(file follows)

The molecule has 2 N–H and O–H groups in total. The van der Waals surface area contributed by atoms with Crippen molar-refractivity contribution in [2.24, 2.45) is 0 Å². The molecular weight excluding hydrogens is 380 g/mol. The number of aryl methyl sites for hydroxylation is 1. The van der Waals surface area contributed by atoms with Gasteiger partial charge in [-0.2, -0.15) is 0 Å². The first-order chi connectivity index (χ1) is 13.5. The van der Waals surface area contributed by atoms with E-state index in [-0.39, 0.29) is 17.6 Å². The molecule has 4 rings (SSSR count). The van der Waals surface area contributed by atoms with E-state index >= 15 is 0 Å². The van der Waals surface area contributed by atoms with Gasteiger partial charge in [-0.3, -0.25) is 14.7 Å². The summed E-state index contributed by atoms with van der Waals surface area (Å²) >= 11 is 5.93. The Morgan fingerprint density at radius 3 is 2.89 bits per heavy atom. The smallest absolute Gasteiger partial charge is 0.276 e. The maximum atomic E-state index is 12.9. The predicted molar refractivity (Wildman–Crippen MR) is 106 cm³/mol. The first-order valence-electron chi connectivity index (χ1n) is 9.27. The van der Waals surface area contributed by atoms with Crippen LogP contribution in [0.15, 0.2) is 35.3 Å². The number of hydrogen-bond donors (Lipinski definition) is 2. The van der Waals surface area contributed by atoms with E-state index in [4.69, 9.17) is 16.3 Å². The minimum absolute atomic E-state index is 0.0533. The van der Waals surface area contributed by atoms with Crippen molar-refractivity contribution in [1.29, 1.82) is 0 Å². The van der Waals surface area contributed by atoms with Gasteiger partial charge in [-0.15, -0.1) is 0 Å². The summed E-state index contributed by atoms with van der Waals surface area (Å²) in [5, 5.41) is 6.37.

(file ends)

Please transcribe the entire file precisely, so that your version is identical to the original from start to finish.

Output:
The molecule has 2 N–H and O–H groups in total. The van der Waals surface area contributed by atoms with Crippen molar-refractivity contribution in [2.24, 2.45) is 0 Å². The molecular weight excluding hydrogens is 380 g/mol. The number of aryl methyl sites for hydroxylation is 1. The van der Waals surface area contributed by atoms with Gasteiger partial charge in [-0.2, -0.15) is 0 Å². The first-order chi connectivity index (χ1) is 13.5. The van der Waals surface area contributed by atoms with E-state index in [-0.39, 0.29) is 17.6 Å². The molecule has 4 rings (SSSR count). The van der Waals surface area contributed by atoms with E-state index >= 15 is 0 Å². The van der Waals surface area contributed by atoms with Gasteiger partial charge in [-0.3, -0.25) is 14.7 Å². The summed E-state index contributed by atoms with van der Waals surface area (Å²) >= 11 is 5.93. The Morgan fingerprint density at radius 3 is 2.89 bits per heavy atom. The smallest absolute Gasteiger partial charge is 0.276 e. The maximum atomic E-state index is 12.9. The predicted molar refractivity (Wildman–Crippen MR) is 106 cm³/mol. The first-order valence-electron chi connectivity index (χ1n) is 9.27. The van der Waals surface area contributed by atoms with Crippen LogP contribution in [0.15, 0.2) is 35.3 Å². The number of hydrogen-bond donors (Lipinski definition) is 2. The van der Waals surface area contributed by atoms with E-state index in [4.69, 9.17) is 16.3 Å². The minimum absolute atomic E-state index is 0.0533. The van der Waals surface area contributed by atoms with Crippen molar-refractivity contribution in [1.29, 1.82) is 0 Å². The van der Waals surface area contributed by atoms with Gasteiger partial charge in [-0.15, -0.1) is 0 Å². The summed E-state index contributed by atoms with van der Waals surface area (Å²) in [5, 5.41) is 6.37.